As shown in
In one embodiment, the same set of contrast adjustment curves may be accessed (addressed) in the look-up table 36 for use with all three input color values of a given pixel 50. The first portion of the expanded luminance values may be used to select the same two contrast adjustment curves for the three input color values at a given pixel 50. However, each of the input color values of a given pixel 50, if different in intensity levels, selects different rows 58 of the two selected contrast adjustment curves. In one embodiment, the output color values may be substituted back into the memory location for the pixel 50 in the first memory 34. With the completion of a channel-by-channel, pixel-by-pixel image processing of the pixels 50 of the digital color image 40, a contrast enhanced digital color image is formed with the output color values. The results of using the reduced-size look-up table 36 may be similar to what would result from using a full sized look up table.
At a stage 72 of
In one embodiment, the subset of pixels 50 of the digital color image 40 selected for the use in the scaled-down image 41 may retain their associated, original input color values found in image 40. In another embodiment, for example, a neighboring function may be applied to generate input color values for the retained pixel 50 of the image 41 that not only are a function the original color values of the retained pixel 50, but also are a function of the original color values of the surrounding pixels 50 to be deleted. In summary, as a result of this stage 74, the scaled-down color image 41 is generated.
At a stage 76 of
At a stage 78 of
At a stage 80 of
At a stage 82 of
At the stage 84 of
This expansion process may be viewed as interposing additional pixels in the array of pixels for the filtered mask 46, in addition to including the four pixels of the filtered mask 46, so as to create the new array of pixels 85 for the expanded sub-image matrix 48. As previously mentioned, the pixels 85 include luminance values, which are called “expanded luminance values” to distinguish them from the “smoothed luminance values” of the filtered mask 46. The expanded luminance values of the added pixels 85 interposed between pixels of the filtered mask 46 may be generated by interpolating between the smoothed luminance values of the pixels of the filtered mask 46. Additionally, for the four pixels carried over from the filtered mask 46, their associated smoothed luminance values become expanded luminance values of the sub-image matrix 48 without modification. In summary, a given pixel 85 contains the expanded luminance value to be used in the processing of the input color values of the pixel 50 correspondingly located in the digital color image 40. In other words, the pixel 85 and 50 are located in the same row and the same column of their respective sub-image matrices, with the expanded sub-image matrix 48 corresponding to a sub-image matrix of the digital color image 40.
At a stage 84 of
Once a sub-image matrix 48 of the expanded filtered mask has been created by expansion on fly, corresponding pixels 50 in digital color image 40 will be processed through the two dimensional look-up table 36. Their input color values in R, in G, and in B each select one of the rows 58 and the associated expanded luminance value of corresponding pixel 85 of sub-image matrix 48 selects the column (or columns in the case of interpolation) to provide as outputs three curve values for contrast transformation of the three input color values to generate three output color values outR, outG, and outB. In the case of the digital color image 40 using a color model with a luminance value, then only one channel, the luminance channel, is processed using the look up table to provide luminance output values In one embodiment, the curve values may be used as the transformation function T in the following image processing function of: g(x,y)=T[f(x,y)], where f(x,y) is the input color values at a given pixel (x,y) of the digital color image 40 and g(x,y) is the resulting output color values at a corresponding pixel (x,y) in the contrast enhanced image. The contrast enhanced image may take the place of the digital color image 40 in the first memory; hence, the contrast enhanced image is not separately shown in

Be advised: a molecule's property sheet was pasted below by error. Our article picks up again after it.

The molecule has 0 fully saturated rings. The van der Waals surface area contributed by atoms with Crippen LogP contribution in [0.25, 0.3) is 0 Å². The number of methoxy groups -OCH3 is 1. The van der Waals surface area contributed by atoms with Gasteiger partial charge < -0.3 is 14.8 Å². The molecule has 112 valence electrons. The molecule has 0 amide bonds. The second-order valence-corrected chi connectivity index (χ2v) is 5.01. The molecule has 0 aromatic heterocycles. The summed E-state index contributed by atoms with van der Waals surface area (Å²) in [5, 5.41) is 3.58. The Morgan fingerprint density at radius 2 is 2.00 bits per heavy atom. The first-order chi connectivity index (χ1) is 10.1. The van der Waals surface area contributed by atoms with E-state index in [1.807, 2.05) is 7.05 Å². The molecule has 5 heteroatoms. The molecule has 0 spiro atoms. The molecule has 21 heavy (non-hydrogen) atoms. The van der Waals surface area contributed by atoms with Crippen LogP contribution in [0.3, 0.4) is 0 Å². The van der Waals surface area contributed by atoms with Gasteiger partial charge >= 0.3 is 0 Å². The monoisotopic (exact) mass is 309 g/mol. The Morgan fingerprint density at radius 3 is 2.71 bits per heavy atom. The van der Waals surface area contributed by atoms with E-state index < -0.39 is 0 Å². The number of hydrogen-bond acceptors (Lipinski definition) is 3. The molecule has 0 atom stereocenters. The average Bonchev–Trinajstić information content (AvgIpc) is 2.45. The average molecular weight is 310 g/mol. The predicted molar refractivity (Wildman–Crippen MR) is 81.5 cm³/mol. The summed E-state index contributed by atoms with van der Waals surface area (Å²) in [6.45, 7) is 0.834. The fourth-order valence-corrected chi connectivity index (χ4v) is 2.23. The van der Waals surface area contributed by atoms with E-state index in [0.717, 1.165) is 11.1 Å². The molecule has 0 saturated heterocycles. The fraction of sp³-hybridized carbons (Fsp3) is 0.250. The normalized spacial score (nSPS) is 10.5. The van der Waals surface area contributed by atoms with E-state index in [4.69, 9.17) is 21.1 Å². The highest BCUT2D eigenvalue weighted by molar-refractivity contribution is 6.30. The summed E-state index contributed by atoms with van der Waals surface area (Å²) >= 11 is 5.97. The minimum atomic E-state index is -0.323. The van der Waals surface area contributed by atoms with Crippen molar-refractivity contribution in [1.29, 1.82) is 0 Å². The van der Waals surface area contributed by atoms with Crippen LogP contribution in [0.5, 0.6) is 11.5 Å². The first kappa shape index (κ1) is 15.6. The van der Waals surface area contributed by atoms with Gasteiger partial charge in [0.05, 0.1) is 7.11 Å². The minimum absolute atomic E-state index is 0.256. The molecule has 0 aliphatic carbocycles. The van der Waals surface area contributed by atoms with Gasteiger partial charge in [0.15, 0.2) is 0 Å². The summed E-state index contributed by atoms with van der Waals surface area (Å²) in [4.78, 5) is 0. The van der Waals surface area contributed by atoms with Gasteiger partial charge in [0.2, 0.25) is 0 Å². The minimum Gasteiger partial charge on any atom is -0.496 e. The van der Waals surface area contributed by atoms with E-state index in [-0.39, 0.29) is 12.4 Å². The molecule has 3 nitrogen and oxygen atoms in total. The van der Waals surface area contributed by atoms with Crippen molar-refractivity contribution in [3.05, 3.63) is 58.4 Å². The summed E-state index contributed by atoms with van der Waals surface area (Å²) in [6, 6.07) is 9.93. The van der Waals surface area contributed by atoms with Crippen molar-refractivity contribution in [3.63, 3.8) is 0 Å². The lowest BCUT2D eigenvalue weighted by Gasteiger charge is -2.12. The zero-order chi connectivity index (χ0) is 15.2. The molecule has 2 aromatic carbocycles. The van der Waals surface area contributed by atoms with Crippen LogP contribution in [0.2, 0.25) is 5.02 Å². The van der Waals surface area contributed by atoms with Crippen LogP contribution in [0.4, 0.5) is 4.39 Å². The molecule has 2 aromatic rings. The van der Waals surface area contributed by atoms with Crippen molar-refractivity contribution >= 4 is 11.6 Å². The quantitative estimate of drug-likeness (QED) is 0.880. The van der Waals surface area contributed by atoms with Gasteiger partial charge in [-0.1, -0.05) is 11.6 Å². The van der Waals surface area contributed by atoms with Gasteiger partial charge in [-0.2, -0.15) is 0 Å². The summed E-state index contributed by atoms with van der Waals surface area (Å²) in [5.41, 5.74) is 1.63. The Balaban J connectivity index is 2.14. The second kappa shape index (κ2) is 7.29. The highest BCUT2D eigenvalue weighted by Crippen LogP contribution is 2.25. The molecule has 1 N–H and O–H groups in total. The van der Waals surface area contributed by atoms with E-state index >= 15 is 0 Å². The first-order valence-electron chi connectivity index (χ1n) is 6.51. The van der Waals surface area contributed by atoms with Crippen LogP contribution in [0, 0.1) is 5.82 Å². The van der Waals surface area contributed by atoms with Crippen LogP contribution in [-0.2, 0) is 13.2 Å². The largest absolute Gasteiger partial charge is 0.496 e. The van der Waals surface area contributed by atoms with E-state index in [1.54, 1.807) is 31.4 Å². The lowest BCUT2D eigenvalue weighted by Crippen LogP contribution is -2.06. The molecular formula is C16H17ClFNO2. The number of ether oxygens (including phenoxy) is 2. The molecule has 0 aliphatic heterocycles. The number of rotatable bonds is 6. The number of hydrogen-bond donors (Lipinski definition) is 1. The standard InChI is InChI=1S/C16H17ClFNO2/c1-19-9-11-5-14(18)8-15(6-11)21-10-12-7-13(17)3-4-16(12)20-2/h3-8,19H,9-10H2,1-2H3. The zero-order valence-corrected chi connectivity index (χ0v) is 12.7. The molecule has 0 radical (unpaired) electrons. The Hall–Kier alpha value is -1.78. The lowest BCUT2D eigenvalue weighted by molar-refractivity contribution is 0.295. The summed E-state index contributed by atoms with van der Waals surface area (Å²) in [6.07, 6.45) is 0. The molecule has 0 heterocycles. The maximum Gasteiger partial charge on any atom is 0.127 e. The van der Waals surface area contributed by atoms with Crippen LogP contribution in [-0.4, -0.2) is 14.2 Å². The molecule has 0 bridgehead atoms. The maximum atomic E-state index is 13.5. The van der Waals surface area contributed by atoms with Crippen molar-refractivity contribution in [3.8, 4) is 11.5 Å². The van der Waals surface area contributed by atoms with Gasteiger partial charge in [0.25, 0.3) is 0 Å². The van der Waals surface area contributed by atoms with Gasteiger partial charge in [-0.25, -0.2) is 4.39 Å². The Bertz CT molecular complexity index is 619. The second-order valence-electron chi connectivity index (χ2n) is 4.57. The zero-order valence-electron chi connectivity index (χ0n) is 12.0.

The first memory 34 of the printer 90 may be divided into a plurality of storage areas that facilitate printer operations. The storage areas may include: (1) a data storage area 104 for storing the RBG digital color images, the scaled down images, the luminance masks, the filtered masks, the expanded mask and like data; (2) a storage area 106 for driver routines; and (3) a control storage area 108 that holds the computer programs and algorithms for the image processing described in
The inkjet printhead assembly 114 may employ a plurality of print cartridges (not shown) each containing printheads, usually two to four, mounted in the printer carriage (not shown) to produce a full spectrum of colors. For example, in the printer 90 with four cartridges, each print cartridge may contain a different color ink, with the commonly used base colors being cyan, magenta, yellow, and black. In the printer 90 with two cartridges, one cartridge may contain black ink with the other cartridge being a tri-compartment cartridge containing the base color cyan, magenta and yellow inks, or alternatively, two dual-compartment cartridges may be used to contain the four color inks. In addition, two tri-compartment cartridges may be used to contain six base color inks, for example, black, cyan, magenta, yellow, light cyan and light magenta. Further, other combinations may be employed depending on the number of different base color inks to be used.